" '—All You Zombies—' "



  •         boolean parse(String xml) {
                Result result = new Result();
                XmlParser parser = new XmlParser(result);
                parser.processDocument(xml);
                ResultXML resultXml = result.getResult();
                parser = new XmlParser(this.result);
                parser.processDocument(resultXML.getXml());
                return true;
            }
    

    Error handling redacted for brevity.


  • Fake News

    Are we playing "guess the WTFs"?

    Sure, having to parse an XML twice looks idiotic, but might there even be something else going on?
    For example, where does this the XmlParser come from, is this a home-rolled parser or some library?


  • BINNED

    I think it's the fact that it does all that and just returns a boolean in the end. Instead of, you know, a parsed document.


  • Fake News

    It's stored in this.result, no?



  • Seems like it does. That's... ummm... one way to do it.


  • BINNED

    Oh, I missed that.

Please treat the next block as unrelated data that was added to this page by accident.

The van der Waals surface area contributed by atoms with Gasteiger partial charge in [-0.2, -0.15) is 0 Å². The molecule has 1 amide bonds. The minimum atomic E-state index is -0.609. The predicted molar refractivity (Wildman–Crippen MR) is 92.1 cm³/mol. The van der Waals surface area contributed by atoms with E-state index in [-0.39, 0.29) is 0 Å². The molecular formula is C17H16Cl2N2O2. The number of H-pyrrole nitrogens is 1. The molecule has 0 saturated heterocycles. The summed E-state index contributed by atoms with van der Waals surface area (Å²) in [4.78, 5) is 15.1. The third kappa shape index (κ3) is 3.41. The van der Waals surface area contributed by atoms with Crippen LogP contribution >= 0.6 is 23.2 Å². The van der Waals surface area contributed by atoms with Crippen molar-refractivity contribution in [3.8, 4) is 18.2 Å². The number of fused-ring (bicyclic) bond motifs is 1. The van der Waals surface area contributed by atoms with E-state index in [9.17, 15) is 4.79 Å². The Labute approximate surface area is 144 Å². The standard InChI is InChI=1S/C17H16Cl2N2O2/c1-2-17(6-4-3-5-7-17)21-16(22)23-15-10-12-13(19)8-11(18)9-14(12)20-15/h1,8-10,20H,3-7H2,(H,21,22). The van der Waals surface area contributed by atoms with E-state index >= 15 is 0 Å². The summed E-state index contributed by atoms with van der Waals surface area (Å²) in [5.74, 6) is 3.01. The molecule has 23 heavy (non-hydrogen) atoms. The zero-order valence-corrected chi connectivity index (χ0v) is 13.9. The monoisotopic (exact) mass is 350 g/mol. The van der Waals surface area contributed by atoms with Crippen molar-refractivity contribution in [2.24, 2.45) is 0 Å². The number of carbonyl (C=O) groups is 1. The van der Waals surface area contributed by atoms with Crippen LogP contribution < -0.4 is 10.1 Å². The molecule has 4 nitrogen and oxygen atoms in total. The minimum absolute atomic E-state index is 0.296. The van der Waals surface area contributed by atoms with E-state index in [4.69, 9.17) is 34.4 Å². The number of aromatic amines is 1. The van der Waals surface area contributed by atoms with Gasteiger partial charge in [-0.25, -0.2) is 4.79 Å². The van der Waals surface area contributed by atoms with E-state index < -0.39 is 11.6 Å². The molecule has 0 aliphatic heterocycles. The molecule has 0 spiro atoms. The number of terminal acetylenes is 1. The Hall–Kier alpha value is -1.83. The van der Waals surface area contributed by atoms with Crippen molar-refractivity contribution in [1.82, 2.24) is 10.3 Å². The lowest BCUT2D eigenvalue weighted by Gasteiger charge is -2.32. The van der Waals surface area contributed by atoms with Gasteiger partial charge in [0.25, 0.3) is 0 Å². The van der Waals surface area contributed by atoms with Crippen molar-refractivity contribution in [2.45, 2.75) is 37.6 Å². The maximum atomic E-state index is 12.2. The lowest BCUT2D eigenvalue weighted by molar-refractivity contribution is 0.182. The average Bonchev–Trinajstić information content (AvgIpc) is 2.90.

Well then... ummm... without knowing more about the language/framework here I'm stumped as well.



  • It's hard to see without context but even if it does put the result into this.result - it seems like it might as well just return it rather than the bool.



  • XmlParser is in our code. I haven't looked, but I do expect it to contain a real XML parser.

    The weirdest thing to me was creating a result object, initializing the parser with it, then getting the ‘result’ property of that result. Hasn't anybody here ever heard of return values?


  • BINNED

    @Buddy said:

    Hasn't anybody here ever heard of return values?

    Maybe they all have to be boolean? 🚎

    On a more serious note, maybe they are relying on checking booleans rather than checking for empty or null objects, assuming that's what you'd return on parsing failure?



  • Notice there's only one return statement. The only other way out of this method is through the redacted error handling code (as in: runtime exceptions).

    Shit, no, I'm wrong. catch (Exception e) { return false; }


  • BINNED

    Ok, that is stupid. I assumed there would be more returns in the redacted bit because, you know, sanity.



  • @Buddy said:

    catch (Exception e) { return false; }

    🤦


  • I survived the hour long Uno hand

    Where's @Gaska to wax poetic about the use of error checking here instead of exceptions? 🚎


  • BINNED

    Aha! See? SANIT 😭

    Nope, could not finish that without bursting into tears.



  • Hmm, my guess is this is supposed to parse the document, save the result to this.result and return true. Except, he forgot to do the last step.

    And then there's the last 3 lines, where he's parsing it again. I guess some kind of error checking?